The Colorado Rockies are in first place. They look like the real deal so far and they are gaining attention as one of the big stories of 2017.
We know the reasons for their success by now—outstanding showings from young starting pitchers, a rebuilt bullpen that is doing work, a lineup that is finally thumping, and better organizational depth and versatility.
It's that depth that's about to create some interesting questions for manager Bud Black. Injuries to start the season forced the Rockies to tap into that depth right away. With Ian Desmond looking to return soon and David Dahl not far behind, the veteran guys who have been filling in have created some interesting dilemmas. Gerardo Parra is actually backing up all that talk about being a new man this season, and Mark Reynolds is on pace to be an all-star at first base.
We're all wondering who's going to play where and who's going to be sent to bench duty. Here are some questions about how those decisions might be made.
Where do the Rockies feel more invested?
This year's fast start is fun and it's the most fun to think about winning now, but we know that the Rockies will always be trying to walk parallel paths between winning now and winning in the future. Now that they did something close to a full rebuild, the hope is to avoid doing it again.
Ian Desmond and his well-known $70 million contract are part of today's plans and the team's future plans. David Dahl is the prized prospect in the organization and is a building block of today's plans and those future plans.
On the other hand, Mark Reynolds is here on a one-year deal that was paid for with change they found in the couch cushions on the party deck. Gerardo Parra is a role player no matter how long he's here, and for just a second I want you to imagine if his tenure extends beyond the two years left on his current deal. What a world.
There are plenty of reasons to feel like 2017 has opened up for the Rockies to do something special right now, but you can bet Jeff Bridich and company won't stop thinking about future seasons at the same time. Whether that affects lineup decisions in the short term remains to be seen.
Who can handle coming off the bench?
There's no universal way to know, but you might start with veteran guys who are good in the clubhouse. Reynolds and Parra certainly seem to fit that description, even if neither would be happy to cede playing time. Desmond is also known as a good clubhouse guy, but this is where we talk about that $70 million again (oh, and the first round pick, too).
The typical thinking is that Dahl should play everyday to continue his development. He is certainly talented enough to handle a part-time job, it's just a matter of whether the Rockies would actually go that route. Ultimately, if Dahl is healthy and doesn't hit a serious sophomore slump, it seems impossible to think he won't play every day. At least we hope that's true.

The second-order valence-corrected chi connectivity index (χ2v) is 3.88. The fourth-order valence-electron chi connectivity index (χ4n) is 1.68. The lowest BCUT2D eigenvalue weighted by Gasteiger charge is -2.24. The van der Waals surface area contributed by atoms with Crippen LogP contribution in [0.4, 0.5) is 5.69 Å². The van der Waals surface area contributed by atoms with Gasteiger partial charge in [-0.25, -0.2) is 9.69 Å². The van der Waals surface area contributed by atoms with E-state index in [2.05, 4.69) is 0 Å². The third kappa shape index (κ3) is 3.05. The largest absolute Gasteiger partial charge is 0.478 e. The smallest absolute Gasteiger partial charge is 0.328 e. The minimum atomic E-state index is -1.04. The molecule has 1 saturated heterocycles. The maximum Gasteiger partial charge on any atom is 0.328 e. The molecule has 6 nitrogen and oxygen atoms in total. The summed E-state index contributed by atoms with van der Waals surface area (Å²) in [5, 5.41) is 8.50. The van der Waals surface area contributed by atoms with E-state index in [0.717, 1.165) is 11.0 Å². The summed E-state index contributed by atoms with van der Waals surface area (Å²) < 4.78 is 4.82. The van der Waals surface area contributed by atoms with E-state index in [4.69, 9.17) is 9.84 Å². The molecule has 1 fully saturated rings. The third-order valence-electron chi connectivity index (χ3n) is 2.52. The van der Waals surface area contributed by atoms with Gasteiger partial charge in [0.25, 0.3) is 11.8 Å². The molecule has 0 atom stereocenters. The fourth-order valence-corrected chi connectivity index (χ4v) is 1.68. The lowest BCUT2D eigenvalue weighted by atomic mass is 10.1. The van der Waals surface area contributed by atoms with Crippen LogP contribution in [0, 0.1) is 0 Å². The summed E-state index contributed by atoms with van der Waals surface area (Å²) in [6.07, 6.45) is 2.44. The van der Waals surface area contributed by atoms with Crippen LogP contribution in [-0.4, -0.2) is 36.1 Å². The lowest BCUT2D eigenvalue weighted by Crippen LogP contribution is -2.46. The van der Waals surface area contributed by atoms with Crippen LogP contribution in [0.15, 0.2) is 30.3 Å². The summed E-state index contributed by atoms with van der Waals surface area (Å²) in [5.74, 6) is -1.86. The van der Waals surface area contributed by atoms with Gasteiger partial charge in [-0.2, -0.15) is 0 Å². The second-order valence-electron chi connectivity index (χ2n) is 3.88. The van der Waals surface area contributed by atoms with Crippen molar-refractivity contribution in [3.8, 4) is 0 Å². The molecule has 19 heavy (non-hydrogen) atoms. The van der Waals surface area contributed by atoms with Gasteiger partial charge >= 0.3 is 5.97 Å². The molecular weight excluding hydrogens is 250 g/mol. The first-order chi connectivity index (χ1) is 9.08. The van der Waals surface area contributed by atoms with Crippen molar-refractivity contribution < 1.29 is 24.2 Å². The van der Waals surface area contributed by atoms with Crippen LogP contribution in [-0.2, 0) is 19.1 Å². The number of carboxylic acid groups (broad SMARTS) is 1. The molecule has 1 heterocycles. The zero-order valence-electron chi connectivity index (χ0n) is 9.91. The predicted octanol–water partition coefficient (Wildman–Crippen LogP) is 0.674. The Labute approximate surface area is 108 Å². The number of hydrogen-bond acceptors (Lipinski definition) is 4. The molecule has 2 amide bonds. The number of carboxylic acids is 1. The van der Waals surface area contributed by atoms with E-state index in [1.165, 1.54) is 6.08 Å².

How much is Bud Black going to tinker?
Maybe Desmond could play first base against right-handed pitching and outfield against left-handed pitching to make room for Reynolds. Maybe Desmond could spell Trevor Story at shortstop and free up starting spots at first and in the outfield for those games.
How much does a stable lineup matter, if it matters at all? From the days of Clint Hurdle overmanaging, to that one winning streak in 2009 with a set everyday lineup, to the famous Jim Tracy Sunday lineups, we have batted this topic around with the Rockies over the years but never really arrived at a clear answer.
Would it be detrimental to tweak the lineup based on match-ups and who has the hot hand? Or will this team want those set roles where they know where their name will be on that lineup card, putting their mind at ease? The heck if any of us know, but it's up to Black to figure it out and decide how much he wants to move guys around day to day.
But really, can they justify benching Mark Reynolds?
The Sheriff of Swattingham continues to be a patient, line-drive hitting machine. So far in 2017, Reynolds has continued cutting his strikeouts while also socking a bunch of dingers. It feels like a situation where the Rockies should let it ride as long as he keeps it up, but as we've covered by now, it's just not that simple.
Aren't you glad they didn't trade Charlie Blackmon?
The Rockies' potentially problematic abundance of outfielders is about to become reality, especially if there's any question about Dahl's playing time. With that will come questions once again about trading Blackmon or Carlos Gonzalez. With CarGo in the last year of his contract, you might have a case if you think they could trade him. Blackmon, on the other hand, looks like he is here to stay.
He's just a stud. If the Rockies keep this up and contend in 2017, he'll be a big part of it. Whatever the rumors were and no matter how it could have worked if they had dealt him this winter, let's just enjoy the fact that he's still here.
Will attrition solve some of these problems for them?
Probably! You never want to predict injuries, and hopefully the Rockies are going to get healthy and stay healthy. We all know better though; the reality is that depth is only tricky when things are going perfectly, and baseball seasons are so long and weird that things almost never go perfectly.
The cliché tells us that the upcoming problems for the Rockies are "good problems" to have. Black can earn his paycheck when they actually have the luxury of those good problems, but more importantly, the team has already shown that they can stay good when they don't have that luxury and are hit by injuries.
The Rockies probably don't know exactly how they're going to use this depth and versatility when everyone's available, but having that depth when everyone isn't available is a big part of why they are off to a hot start.